Temporariness isn’t that bad when you think about it like that, I suppose…when you think about it as the decorations in your memory. The art hanging on your mind’s walls. It means you’ve got room to fill your present with just about anything you want and you know you can look back and see how the rest of it has brought you to where you are now. And right now, I’m gonna get some coffee, go peek at my chatting kid, and try to memorize the sound of his little, perfect voice. That would be a painting I’d hang right in the middle of it all.
It’s hovering around 10:00PM and although the sky has seceeded into the most navy of blues, the heat and humidity of a clear, July afternoon still hovers about, sticking to our foreheads. I’m sitting on the railing of the wooden balcony that wraps around the reception hall in which two of my very best friends have just gotten hitched—my feet dangling high above the ground which, looking now, is much farther down than I initially realized. As a native Houstonian, I’m not used to structures on steep slopes like they have here in West Virginia as part of regular geography and especially not when I’m on my third glass of champagne.
Two or so dozen feet in front of me is a line of thick, dark, towering trees and twinkling endlessly in their shadows are thousands of dancing fireflies. Their sparkling song seems endless—over and over the darkness pops with glittering yellow and green flashes and as I struggle to fully exhale the smoke from a long drag I’ve just taken off of a celebratory cigar (I don’t think I even know how to properly smoke a cigar, but I had to try on this night) it dawns on me that this is one of those experiences I’ll remember for the rest of my days.
I’d gone to West Virginia three days before this—before the wedding, the cigar, the balcony and the fireflies—because one of my dearest friends (who I will henceforth refer to as Mountain Mama) asked me to be the Maid of Honor in her wedding. Having never been to West Virginia or really, any of her surrounding areas, I’d arrived with absolutely no expectations—a clean slate ready to be filled with whatever the wilderness held for us. In typical Mountain Mama fashion, we forewent a bar-crawling, explicitly decorated bachelorette party and opted to take her brother and soon-to-be sister in law on a hiking / white-water-rafting adventure in and around West Virginia’s New River Gorge.
The four of us, Mountain Mama, her brother (The Frenchman) and soon-to-be sister in law (Hannie B) set out across the state at seven in the morning to be the early birds catching the worms on the hike out to The Endless Wall and lucky for us, we caught that scenic worm with hardly another hiker in sight.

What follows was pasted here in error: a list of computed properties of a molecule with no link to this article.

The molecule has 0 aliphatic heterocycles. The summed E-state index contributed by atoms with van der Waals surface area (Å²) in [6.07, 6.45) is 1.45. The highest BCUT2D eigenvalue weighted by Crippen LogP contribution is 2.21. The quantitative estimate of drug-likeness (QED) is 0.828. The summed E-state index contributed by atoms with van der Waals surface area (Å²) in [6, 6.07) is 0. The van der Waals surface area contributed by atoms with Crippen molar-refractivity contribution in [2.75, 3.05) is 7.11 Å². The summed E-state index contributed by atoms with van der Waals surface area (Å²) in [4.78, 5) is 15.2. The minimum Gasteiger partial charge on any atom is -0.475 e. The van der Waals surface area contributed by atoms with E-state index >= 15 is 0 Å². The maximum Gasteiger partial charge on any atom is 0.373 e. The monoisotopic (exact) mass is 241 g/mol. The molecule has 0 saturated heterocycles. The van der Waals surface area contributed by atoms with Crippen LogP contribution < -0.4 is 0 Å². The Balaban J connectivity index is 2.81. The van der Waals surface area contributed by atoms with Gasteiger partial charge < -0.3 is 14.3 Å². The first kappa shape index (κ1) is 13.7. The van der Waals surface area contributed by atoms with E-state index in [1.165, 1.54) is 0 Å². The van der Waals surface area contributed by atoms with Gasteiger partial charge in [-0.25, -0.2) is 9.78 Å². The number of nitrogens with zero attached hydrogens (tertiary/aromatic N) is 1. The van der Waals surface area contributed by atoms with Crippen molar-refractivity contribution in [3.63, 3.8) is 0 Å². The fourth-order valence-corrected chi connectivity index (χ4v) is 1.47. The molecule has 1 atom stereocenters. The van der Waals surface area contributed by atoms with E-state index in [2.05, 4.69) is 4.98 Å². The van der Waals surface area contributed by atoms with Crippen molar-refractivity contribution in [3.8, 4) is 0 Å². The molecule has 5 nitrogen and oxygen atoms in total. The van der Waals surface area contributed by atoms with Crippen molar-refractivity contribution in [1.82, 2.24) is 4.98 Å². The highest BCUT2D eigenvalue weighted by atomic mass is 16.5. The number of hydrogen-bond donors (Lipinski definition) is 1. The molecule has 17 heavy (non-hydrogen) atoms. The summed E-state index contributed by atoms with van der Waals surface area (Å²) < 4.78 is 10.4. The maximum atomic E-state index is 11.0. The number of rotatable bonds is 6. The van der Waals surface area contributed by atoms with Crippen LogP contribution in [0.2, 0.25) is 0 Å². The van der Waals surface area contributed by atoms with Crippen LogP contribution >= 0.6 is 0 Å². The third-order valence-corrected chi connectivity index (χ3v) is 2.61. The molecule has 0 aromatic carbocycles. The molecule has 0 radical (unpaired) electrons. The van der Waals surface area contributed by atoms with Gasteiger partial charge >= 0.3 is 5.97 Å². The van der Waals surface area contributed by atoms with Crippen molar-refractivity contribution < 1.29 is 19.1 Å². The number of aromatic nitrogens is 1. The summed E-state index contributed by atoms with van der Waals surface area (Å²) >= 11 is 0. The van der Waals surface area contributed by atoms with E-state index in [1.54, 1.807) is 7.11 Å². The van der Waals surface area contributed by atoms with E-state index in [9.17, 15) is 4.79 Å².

There were several small paths which veered off the main trail, each leading to jagged-rock ledges overlooking the valley and each one of those roads-less-traveled was worth exploring. Each careful step closer to the edge tugged at my gut and at my heart so hard that words, thoughts, worries, and cares about anything escaped me. In other words, the views from The Endless Wall Trail were literally breathtaking.
We did this for several hours, the four of us, hiking through the wooded paths high above the river. Rhododendron bushes were in full bloom pouring over from the edges of the trail and even sometimes hanging down from above our heads—their light pink and white flowers delicately sprinkling our path…nature’s flowergirl.
After our souls were fully saturated in the views from way up high, we ventured down low to see the gorge from a much quicker moving perspective—that of the raft.
Of the four of us, only the Frenchman had been white-water rafting so as we geared up and rode down to the take-off point, our nerves and the weight of what we were about to do started to settle in our stomachs. Neither Mountain Mama or I could think of what to say so until we were successfully out on the water, we just giggled nervously.
Lucky for us, we had two other adventurerers ride in our raft: the Miller’s out of Ohio, who, first time or no, did an amazing job rowing on down the river—better than the rest of us most of the time. And we also had the most excellent of tour guides who was completely responsible (and successful!) for keeping the six of us alive on that river. (If you’re ever looking to raft the New River Gorge, might I suggest booking with Adventures on the Gorge. You’ll be especially lucky with Chris as your guide. We sure were.)
This three hour ride down the river was thrilling for two…well….actually three reasons:
When approaching the rapids, no matter how many you’ve gone through, there’s that moment seconds before you steer into the crashing, whitecapping waves surrounded by jagged rocks that you think, “there’s no way I’m getting out of this right now,” and so you clutch your paddle, wedge your feet, and row like your life depends on it—because it does.
The banks and the scenery lining this river in which we rafted were stunning—there were massive rocks (which, according to Chris, are often named based on their shapes) that you could swear have been around since dinosaurs have. Wild flowers peeked from the trees and weeds and birds soared about between the mountains. Not to mention, when you come around the curve and see the New River Gorge Bridge, you can’t help but be humbled by the skill and hands of the humans who built it.